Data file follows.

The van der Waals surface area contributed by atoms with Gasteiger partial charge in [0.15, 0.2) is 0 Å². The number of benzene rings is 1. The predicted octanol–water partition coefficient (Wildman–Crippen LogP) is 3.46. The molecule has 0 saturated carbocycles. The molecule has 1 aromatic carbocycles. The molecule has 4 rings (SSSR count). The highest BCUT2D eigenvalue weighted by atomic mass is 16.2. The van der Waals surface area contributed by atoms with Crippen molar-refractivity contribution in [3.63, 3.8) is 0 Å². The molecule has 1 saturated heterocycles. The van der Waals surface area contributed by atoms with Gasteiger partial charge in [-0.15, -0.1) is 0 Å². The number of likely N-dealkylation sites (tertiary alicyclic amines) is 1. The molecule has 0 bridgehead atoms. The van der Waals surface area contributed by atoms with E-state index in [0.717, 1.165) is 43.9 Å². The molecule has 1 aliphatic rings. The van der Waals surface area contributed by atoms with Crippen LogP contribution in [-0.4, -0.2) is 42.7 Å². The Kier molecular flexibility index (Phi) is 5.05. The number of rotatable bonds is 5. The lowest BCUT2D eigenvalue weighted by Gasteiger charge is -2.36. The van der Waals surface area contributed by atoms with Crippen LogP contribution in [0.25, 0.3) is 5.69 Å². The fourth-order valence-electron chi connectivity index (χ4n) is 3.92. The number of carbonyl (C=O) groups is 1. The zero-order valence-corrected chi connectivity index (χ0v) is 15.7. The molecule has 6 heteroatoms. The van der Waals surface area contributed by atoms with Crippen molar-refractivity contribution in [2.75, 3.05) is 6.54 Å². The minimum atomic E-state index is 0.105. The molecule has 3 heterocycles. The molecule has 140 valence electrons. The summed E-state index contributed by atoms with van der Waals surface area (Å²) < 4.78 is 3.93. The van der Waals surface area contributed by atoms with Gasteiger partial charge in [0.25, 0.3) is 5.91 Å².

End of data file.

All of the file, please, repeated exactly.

The van der Waals surface area contributed by atoms with Gasteiger partial charge in [0.15, 0.2) is 0 Å². The number of benzene rings is 1. The predicted octanol–water partition coefficient (Wildman–Crippen LogP) is 3.46. The molecule has 0 saturated carbocycles. The molecule has 1 aromatic carbocycles. The molecule has 4 rings (SSSR count). The highest BCUT2D eigenvalue weighted by atomic mass is 16.2. The van der Waals surface area contributed by atoms with Crippen molar-refractivity contribution in [3.63, 3.8) is 0 Å². The molecule has 1 saturated heterocycles. The van der Waals surface area contributed by atoms with Gasteiger partial charge in [-0.15, -0.1) is 0 Å². The number of likely N-dealkylation sites (tertiary alicyclic amines) is 1. The molecule has 0 bridgehead atoms. The van der Waals surface area contributed by atoms with E-state index in [0.717, 1.165) is 43.9 Å². The molecule has 1 aliphatic rings. The van der Waals surface area contributed by atoms with Crippen LogP contribution in [-0.4, -0.2) is 42.7 Å². The Kier molecular flexibility index (Phi) is 5.05. The number of rotatable bonds is 5. The lowest BCUT2D eigenvalue weighted by Gasteiger charge is -2.36. The van der Waals surface area contributed by atoms with Crippen LogP contribution in [0.25, 0.3) is 5.69 Å². The fourth-order valence-electron chi connectivity index (χ4n) is 3.92. The number of carbonyl (C=O) groups is 1. The zero-order valence-corrected chi connectivity index (χ0v) is 15.7. The molecule has 6 heteroatoms. The van der Waals surface area contributed by atoms with Crippen molar-refractivity contribution in [2.75, 3.05) is 6.54 Å². The minimum atomic E-state index is 0.105. The molecule has 3 heterocycles. The molecule has 140 valence electrons. The summed E-state index contributed by atoms with van der Waals surface area (Å²) < 4.78 is 3.93. The van der Waals surface area contributed by atoms with Gasteiger partial charge in [0.25, 0.3) is 5.91 Å².